The U.S. Food and Drug Administration today approved crizotinib(Xalkori?, Pfizer), to treat certain patients with late-stage (locally advanced or metastatic), non-small cell lung cancers (NSCLC) who express the abnormal anaplastic lymphoma kinase (ALK) gene.
Crizotinib is being approved with a companion diagnostic test and is the second such targeted therapy approved by the FDA this year.
The first-of-a-kind genetic test is based on DNA Fluorescence in situ Hybridization (FISH) probe technology, a powerful means to diagnose and more efficiently treat a wide range of cancers, that will help determine if a patient has the abnormal ALK gene. The Vysis ALK Break Apart FISH Probe Kit is marketed by Abbott Laboratories.
Cancer development and growth
This ALK gene abnormality causes cancer development and growth. About 1% to 7% of those with NSCLC have the ALK gene abnormality. Patients with this form of lung cancer are typically non-smokers. Crizotinib, a pill taken twice a day as a single-agent treatment, works by blocking certain proteins called kinases, including the protein produced by the abnormal ALK gene.
?The approval of Xalkori with a specific test allows the selection of patients who are more likely to respond to the drug? said Richard Pazdur, M.D., director of the Office of Oncology Drug Products in the FDA?s Center for Drug Evaluation and Research. ?Targeted therapies such as Xalkori are important options for treating patients with this disease and may ultimately result in fewer side effects.?
Safety and effectiveness
Crizotinib?s safety and effectiveness were established in two multi-center, single-arm studies enrolling a total of 255 patients with late-stage ALK-positive NSCLC. A sample of a patient?s lung cancer tissue was collected and tested for the ALK gene abnormality prior to study enrollment. The studies were designed to measure objective response rate, the percentage of patients who experienced complete or partial cancer shrinkage. Most patients in the studies had received prior chemotherapy.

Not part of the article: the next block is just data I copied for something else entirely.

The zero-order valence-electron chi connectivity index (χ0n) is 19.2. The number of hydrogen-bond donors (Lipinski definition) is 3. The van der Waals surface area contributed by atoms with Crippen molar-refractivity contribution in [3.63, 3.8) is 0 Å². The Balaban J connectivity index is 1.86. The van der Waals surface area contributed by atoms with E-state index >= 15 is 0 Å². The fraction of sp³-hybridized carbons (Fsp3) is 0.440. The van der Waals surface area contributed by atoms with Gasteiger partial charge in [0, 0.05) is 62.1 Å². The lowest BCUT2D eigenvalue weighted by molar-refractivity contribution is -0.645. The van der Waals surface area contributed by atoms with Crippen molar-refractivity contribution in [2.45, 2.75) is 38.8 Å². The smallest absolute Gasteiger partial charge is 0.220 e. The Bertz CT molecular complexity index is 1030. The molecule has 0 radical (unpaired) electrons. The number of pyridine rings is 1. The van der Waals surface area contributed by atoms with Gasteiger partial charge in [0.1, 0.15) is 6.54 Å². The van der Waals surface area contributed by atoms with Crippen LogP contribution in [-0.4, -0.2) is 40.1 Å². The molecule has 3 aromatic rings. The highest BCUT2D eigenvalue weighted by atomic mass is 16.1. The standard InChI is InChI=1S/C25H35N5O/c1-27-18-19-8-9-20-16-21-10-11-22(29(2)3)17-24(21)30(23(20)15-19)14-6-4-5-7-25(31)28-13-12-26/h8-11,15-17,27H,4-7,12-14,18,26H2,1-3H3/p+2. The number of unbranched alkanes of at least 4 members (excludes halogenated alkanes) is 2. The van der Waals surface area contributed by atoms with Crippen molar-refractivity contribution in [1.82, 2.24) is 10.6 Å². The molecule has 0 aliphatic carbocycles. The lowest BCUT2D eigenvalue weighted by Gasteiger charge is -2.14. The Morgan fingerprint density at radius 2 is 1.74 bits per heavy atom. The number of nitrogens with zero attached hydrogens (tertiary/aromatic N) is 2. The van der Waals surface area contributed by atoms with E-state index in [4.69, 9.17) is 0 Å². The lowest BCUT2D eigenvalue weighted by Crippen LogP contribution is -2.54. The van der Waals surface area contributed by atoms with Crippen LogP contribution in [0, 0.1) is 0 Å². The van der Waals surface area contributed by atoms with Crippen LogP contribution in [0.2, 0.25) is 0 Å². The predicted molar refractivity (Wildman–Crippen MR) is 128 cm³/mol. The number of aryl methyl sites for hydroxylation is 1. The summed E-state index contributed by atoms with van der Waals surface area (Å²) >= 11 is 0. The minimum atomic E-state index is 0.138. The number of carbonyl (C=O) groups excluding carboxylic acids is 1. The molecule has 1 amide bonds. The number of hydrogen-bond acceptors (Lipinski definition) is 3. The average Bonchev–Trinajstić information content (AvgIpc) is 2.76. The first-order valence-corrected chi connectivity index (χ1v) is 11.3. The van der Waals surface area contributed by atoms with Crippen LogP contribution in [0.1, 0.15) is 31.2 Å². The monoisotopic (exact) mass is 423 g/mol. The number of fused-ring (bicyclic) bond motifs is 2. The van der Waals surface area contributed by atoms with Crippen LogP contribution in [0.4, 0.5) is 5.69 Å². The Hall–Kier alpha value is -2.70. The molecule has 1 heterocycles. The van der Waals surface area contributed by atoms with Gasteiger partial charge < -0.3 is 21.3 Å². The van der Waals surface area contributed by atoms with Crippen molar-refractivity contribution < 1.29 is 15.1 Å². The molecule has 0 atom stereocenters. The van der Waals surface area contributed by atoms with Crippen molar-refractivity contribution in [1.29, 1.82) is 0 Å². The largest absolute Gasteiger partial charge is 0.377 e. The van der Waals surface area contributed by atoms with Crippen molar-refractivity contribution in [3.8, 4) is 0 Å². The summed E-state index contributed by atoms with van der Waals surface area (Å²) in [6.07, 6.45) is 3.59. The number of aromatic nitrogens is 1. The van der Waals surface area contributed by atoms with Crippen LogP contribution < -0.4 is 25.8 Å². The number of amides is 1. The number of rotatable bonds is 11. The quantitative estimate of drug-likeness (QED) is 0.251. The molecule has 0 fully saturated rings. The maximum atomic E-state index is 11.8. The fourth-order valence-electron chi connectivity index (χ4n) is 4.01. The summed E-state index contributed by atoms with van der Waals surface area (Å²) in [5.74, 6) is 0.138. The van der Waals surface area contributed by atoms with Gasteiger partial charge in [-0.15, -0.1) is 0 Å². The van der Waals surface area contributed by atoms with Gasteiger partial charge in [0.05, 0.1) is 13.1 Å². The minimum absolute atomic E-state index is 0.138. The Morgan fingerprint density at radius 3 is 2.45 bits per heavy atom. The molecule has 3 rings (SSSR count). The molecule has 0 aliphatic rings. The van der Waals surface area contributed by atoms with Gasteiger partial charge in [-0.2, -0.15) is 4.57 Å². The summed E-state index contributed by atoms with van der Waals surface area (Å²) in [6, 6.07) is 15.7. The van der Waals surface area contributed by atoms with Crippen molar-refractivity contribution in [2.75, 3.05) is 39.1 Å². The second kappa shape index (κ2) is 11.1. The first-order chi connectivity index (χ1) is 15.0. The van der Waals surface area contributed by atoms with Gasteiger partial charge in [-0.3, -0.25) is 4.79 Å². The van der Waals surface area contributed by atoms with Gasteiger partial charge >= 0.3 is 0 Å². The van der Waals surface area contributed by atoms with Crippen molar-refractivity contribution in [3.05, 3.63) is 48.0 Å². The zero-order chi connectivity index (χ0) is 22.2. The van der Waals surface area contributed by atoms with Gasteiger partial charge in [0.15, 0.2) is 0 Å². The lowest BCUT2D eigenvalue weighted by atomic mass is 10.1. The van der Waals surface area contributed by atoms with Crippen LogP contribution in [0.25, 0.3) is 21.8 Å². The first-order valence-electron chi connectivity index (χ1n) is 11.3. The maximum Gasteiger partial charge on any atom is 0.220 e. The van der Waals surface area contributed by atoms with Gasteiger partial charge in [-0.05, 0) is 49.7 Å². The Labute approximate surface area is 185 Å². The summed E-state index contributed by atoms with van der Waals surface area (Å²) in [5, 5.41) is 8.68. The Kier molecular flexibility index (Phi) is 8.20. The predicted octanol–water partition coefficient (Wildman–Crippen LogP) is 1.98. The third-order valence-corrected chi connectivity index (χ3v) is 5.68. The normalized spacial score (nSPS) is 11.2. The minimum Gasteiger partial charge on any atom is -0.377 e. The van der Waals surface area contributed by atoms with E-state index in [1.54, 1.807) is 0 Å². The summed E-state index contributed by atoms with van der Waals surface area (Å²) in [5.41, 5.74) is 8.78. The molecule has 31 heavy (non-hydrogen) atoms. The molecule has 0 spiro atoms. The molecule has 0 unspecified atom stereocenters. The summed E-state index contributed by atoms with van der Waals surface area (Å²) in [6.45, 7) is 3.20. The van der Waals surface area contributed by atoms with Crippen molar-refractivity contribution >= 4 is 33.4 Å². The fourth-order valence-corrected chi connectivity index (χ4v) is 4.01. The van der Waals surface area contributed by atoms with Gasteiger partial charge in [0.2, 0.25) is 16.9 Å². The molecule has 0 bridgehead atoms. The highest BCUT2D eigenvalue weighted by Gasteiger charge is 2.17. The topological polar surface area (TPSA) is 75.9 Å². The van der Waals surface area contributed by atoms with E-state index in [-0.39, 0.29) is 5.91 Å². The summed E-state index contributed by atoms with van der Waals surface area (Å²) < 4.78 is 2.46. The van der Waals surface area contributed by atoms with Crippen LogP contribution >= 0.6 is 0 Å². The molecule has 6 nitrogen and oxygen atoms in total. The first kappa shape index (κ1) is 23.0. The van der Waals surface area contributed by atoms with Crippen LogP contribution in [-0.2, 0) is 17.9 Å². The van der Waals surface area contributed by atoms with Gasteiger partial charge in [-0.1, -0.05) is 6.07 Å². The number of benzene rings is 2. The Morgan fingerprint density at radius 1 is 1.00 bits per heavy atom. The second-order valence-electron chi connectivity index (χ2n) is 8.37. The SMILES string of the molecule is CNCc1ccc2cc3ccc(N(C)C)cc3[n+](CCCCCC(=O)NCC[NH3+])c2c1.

In one study, the objective response rate was 50% with a median response duration of 42 weeks. In another, the objective response rate was 61% with a median response duration of 48 weeks. The FDA based its approval of the Vysis ALK Break Apart FISH Probe Kit on data from one of the studies.
Crizotinib was reviewed under the FDA?s priority review program, which provides for an expedited six-month review of drugs that may offer major advances in treatment or that provide a treatment when no adequate therapy exists.
Crizotinib and the companion Vysis ALK Break Apart FISH Probe Kit were approved ahead of the drug?s Sept. 30, 2011, FDA review goal date and the companion diagnostics? Sept. 28, 2011, review goal date.
The new drug was being approved under the FDA?s accelerated approval program, which allows the agency to approve a drug to treat a serious disease based on clinical data showing that the drug has an effect on an endpoint that is reasonably likely to predict a clinical benefit to patients. The program is designed to provide patients with earlier access to promising new drugs, followed by further studies to confirm the drug?s clinical benefit.
?The trend in oncology research continues towards targeted therapies,? said Alberto Gutierrez, Ph.D., director of the Office of In Vitro Diagnostic Device Evaluation and Safety in the FDA?s Center for Devices and Radiological Health. ?This test is an example of the important role companion diagnostics play in determining that the safest and most effective treatments are promptly delivered to patients living with serious and life-threatening diseases.?
– ASCO 2010: Studies Report Exciting Progress Against Lung Cancer
– Investigational Lung Cancer Drug Candidate AP26113 Shows Dual Inhibition of ALK and EGFR
– Crizotinib Offers New Hope for Patients with Advanced Non-Small Cell Lung Cancer; Pfizer Submits NDA
– Crizotinib (PF-02341066) in ALK-Positive Patients with NSCLC.